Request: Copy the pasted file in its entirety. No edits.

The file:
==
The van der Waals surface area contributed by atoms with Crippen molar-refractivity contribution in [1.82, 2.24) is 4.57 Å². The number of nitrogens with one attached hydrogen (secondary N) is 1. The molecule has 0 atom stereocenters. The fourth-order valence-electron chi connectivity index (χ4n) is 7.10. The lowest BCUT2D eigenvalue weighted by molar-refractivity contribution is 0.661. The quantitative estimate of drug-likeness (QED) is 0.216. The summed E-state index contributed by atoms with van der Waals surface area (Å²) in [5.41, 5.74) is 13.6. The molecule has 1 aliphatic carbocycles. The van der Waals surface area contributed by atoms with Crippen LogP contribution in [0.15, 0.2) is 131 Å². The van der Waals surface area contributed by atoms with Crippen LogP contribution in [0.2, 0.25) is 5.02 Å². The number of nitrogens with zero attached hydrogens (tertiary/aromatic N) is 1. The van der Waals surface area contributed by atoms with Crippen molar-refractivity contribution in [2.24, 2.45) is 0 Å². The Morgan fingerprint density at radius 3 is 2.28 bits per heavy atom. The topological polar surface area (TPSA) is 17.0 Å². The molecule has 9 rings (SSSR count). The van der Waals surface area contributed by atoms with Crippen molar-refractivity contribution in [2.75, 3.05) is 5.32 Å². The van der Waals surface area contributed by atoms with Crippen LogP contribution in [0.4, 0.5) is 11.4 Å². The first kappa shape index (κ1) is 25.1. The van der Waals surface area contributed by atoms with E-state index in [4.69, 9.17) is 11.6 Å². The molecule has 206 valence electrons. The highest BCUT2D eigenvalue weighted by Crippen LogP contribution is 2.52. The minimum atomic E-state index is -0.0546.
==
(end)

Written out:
The van der Waals surface area contributed by atoms with Crippen molar-refractivity contribution in [1.82, 2.24) is 4.57 Å². The number of nitrogens with one attached hydrogen (secondary N) is 1. The molecule has 0 atom stereocenters. The fourth-order valence-electron chi connectivity index (χ4n) is 7.10. The lowest BCUT2D eigenvalue weighted by molar-refractivity contribution is 0.661. The quantitative estimate of drug-likeness (QED) is 0.216. The summed E-state index contributed by atoms with van der Waals surface area (Å²) in [5.41, 5.74) is 13.6. The molecule has 1 aliphatic carbocycles. The van der Waals surface area contributed by atoms with Crippen LogP contribution in [0.15, 0.2) is 131 Å². The van der Waals surface area contributed by atoms with Crippen LogP contribution in [0.2, 0.25) is 5.02 Å². The number of nitrogens with zero attached hydrogens (tertiary/aromatic N) is 1. The van der Waals surface area contributed by atoms with Crippen molar-refractivity contribution in [2.24, 2.45) is 0 Å². The Morgan fingerprint density at radius 3 is 2.28 bits per heavy atom. The topological polar surface area (TPSA) is 17.0 Å². The molecule has 9 rings (SSSR count). The van der Waals surface area contributed by atoms with Crippen molar-refractivity contribution in [2.75, 3.05) is 5.32 Å². The van der Waals surface area contributed by atoms with Crippen LogP contribution in [0.4, 0.5) is 11.4 Å². The first kappa shape index (κ1) is 25.1. The van der Waals surface area contributed by atoms with E-state index in [4.69, 9.17) is 11.6 Å². The molecule has 206 valence electrons. The highest BCUT2D eigenvalue weighted by Crippen LogP contribution is 2.52. The minimum atomic E-state index is -0.0546.